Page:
The effects of the interaction of muscle pH and temperature decline on various pork quality traits will be determined. Genetic markers will be identified that can be used to optimize various pork quality traits. Plasma glucose and lactate levels at exsanguination will be evaluated as predictors of meat quality traits. Mitochondrial abundance and efficiency will be evaluated as mechanisms controlling variation in lean color stability. Season, marketing group, and immuno-castration will be investigated as sources of variation in pork fat quality. The USMARC beef carcass grading camera accuracy will be enhanced by developing prediction models using more stable light sources and laser-enhanced placement adjustments. Healthfulness and quality of beef and pork will be improved by developing visible and near-infrared prediction of fatty acid profile of lean and fat. The effect of alternatives to antibiotics such as lysozyme for young piglets on growth and efficiency will be determined. In addition, the potential for improvement of product quality and efficiency will be determined for diet modified gut microbial composition.

Progress Report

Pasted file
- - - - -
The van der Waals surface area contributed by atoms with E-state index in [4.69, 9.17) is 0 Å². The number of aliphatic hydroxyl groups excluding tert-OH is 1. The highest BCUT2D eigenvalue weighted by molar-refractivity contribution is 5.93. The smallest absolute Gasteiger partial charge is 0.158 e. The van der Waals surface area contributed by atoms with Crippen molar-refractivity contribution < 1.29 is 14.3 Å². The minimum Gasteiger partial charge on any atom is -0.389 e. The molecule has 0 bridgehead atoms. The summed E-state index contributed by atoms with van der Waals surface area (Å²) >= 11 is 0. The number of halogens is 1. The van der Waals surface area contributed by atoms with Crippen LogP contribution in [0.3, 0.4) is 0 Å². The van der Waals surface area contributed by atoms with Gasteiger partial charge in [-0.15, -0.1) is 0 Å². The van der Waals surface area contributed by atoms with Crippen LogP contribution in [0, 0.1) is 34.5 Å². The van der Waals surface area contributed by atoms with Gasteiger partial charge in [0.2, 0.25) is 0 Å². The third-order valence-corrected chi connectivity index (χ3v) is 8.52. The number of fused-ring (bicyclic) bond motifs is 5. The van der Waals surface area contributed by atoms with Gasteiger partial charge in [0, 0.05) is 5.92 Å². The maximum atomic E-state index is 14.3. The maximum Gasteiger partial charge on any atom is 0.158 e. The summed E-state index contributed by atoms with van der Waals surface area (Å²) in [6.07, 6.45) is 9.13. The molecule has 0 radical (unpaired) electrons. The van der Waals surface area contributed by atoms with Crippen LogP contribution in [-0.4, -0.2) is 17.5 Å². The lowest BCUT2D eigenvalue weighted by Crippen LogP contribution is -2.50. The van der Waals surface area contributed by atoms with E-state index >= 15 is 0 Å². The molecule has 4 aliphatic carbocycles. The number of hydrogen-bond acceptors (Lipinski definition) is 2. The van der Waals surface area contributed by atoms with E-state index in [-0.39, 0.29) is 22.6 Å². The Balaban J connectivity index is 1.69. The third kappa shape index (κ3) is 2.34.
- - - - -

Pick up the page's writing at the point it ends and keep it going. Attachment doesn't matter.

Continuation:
Progress under objective 1 includes initiating experiments to determine the optimum parameters for commercial implementation of a freezing process to improve tenderness and minimize water losses after thawing and aging. The first application of pilot lab test of freezing and thawing resulted in too much water loss after thawing. Thawing parameters will be revised for second attempt. In collaboration with University of Illinois, the first half of the data (winter season) were collected for determining the variation in meat quality traits of pork loins from marketing groups out of individual hog finishing barns. First, second and final pull marketings out of two barns each of two genetic lines of hogs were evaluated. Summer season data collection will be completed over the next few months. The meat processing industry identified a pale lean color defect in one muscle from commercial hams that results in undesirable ham color that reduces consumer acceptance. We worked with pork processors to collect preliminary data to quantify and characterize the defect. The condition occurs in the vast majority of pigs regardless of production system and management and causes changes in several muscles characteristics that affect meat quality. Ongoing efforts include determining the biochemical mechanisms and genetic contributions as well as strategies to mitigate the negative impact of the condition on consumer acceptance. Lean color is a primary determinant of consumer beef purchasing decisions. Steaks produced from some animals do not maintain their desirable red color for use in retail markets. In collaboration with scientists from the University of Kentucky, we used proteomics to identify 9 proteins expressed at different levels in color stable steaks relative to color unstable steaks. Ongoing efforts include identifying DNA sequence variation in the genes coding for these proteins to identify single-nucleotide polymorphisms (SNP) that potentially could be used to select for increased beef lean color stability. Under objective 2, experiments were initiated to collect data on boneless pork loins with the camera grading system to develop a tenderness prediction. Additional data collection on 1400 loins from seven different processing plants will be collected over the next ten months.